This should be handled by a conservator. I am a framer that prefers very low risk.

There seems to be no end of ways customers find to make us partners in their financial problems.

Joe's suggestion about sewing strips is probably the least invasive. But what if some other part of the canvas fails while you are stretching it? You will own that problem, too.

Beva strips would probably work, but I would like to experiment on 20-30 yard sale paintings before trying it on a customer's artwork.

There are classes on using this technique, but even after a hands-on class, I would not feel confident in doing a job like this.
 
Donmar Creations

framah

PFG, Picture Framing God
Joined
Mar 15, 2001
Messages
8,758
Actually, I was thinking of maybe sandwiching between acrylic and an 8 ply rag mat so it could be put in a frame.
Definitely the least invasive.
Rather not do any sewing or gluing if possible.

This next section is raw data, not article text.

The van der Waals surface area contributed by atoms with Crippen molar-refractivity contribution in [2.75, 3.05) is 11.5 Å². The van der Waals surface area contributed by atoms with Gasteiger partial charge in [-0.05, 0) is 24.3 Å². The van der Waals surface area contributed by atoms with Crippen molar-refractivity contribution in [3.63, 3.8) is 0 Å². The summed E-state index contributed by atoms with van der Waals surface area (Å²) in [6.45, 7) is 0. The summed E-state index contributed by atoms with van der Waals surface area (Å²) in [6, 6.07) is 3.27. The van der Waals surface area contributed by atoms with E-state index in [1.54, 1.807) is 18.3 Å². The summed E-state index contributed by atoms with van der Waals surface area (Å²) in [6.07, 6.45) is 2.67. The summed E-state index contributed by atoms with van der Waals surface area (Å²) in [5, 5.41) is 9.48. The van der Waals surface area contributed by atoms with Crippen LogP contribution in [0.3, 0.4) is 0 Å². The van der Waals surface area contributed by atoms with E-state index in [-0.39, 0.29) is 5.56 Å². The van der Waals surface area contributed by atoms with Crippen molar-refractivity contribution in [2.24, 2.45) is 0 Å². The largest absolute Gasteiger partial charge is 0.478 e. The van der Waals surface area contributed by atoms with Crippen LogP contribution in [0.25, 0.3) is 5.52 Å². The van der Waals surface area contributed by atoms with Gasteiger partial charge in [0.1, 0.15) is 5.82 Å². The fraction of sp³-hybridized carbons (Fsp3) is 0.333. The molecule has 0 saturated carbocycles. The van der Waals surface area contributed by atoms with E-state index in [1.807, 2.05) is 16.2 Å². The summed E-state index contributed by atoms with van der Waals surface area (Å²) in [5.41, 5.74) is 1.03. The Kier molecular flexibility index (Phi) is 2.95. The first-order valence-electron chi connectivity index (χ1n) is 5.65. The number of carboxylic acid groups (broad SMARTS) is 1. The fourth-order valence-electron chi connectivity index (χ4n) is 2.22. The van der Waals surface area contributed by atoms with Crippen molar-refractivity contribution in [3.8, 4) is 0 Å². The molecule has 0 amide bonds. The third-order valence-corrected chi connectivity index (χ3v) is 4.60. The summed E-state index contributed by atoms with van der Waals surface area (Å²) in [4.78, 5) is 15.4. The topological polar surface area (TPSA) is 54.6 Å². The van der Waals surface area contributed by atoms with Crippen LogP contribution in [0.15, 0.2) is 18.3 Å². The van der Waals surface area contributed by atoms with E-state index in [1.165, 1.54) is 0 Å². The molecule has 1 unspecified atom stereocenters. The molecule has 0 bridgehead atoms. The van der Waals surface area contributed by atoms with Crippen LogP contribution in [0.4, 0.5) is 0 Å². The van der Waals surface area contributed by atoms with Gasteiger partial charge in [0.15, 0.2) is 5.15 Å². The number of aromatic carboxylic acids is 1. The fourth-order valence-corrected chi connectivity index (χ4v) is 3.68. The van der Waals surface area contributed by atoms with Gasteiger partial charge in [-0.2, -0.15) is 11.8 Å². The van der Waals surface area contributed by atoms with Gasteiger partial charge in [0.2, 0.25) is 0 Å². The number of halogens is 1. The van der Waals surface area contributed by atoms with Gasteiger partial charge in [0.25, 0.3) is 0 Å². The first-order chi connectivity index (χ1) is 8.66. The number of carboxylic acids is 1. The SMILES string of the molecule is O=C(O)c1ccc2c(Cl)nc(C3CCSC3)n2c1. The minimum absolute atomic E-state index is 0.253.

After 26 years, I have no desire to learn or do any relining of canvases.
I'm lucky I managed to get the wife to agree that the way over detailed gold frame was too far gone in shedding pieces of the surface and go with a new simpler gold frame.

Now to convince them to have someone else do any work on the canvas or just sandwich it.
 

wvframer

Humble Picture Framer
Forum Support Team
Forum Donor
Joined
Oct 9, 2007
Messages
1,715
I think that the acrylic might be a good solution. I think I got stuck on the value. I did think of this and remarked to myself that I would do it on a $300 painting. It is probably pretty low risk.
 

framah

PFG, Picture Framing God
Joined
Mar 15, 2001
Messages
8,758
Funny... she has decided that she wouldn't like the glare of the plexi so she is wanting me to just re-stretch it, knowing that they will lose a couple of inches along each side.
Doesn't want to just dry mount it to something flat...again loss of "value".:faintthud:

So much for the "Value" of it. She managed to convince her hubby the old frame is junk and the new one would look way better, so I'm sure she will convince him to re-stretch it as well.
Alpha female, Omega male.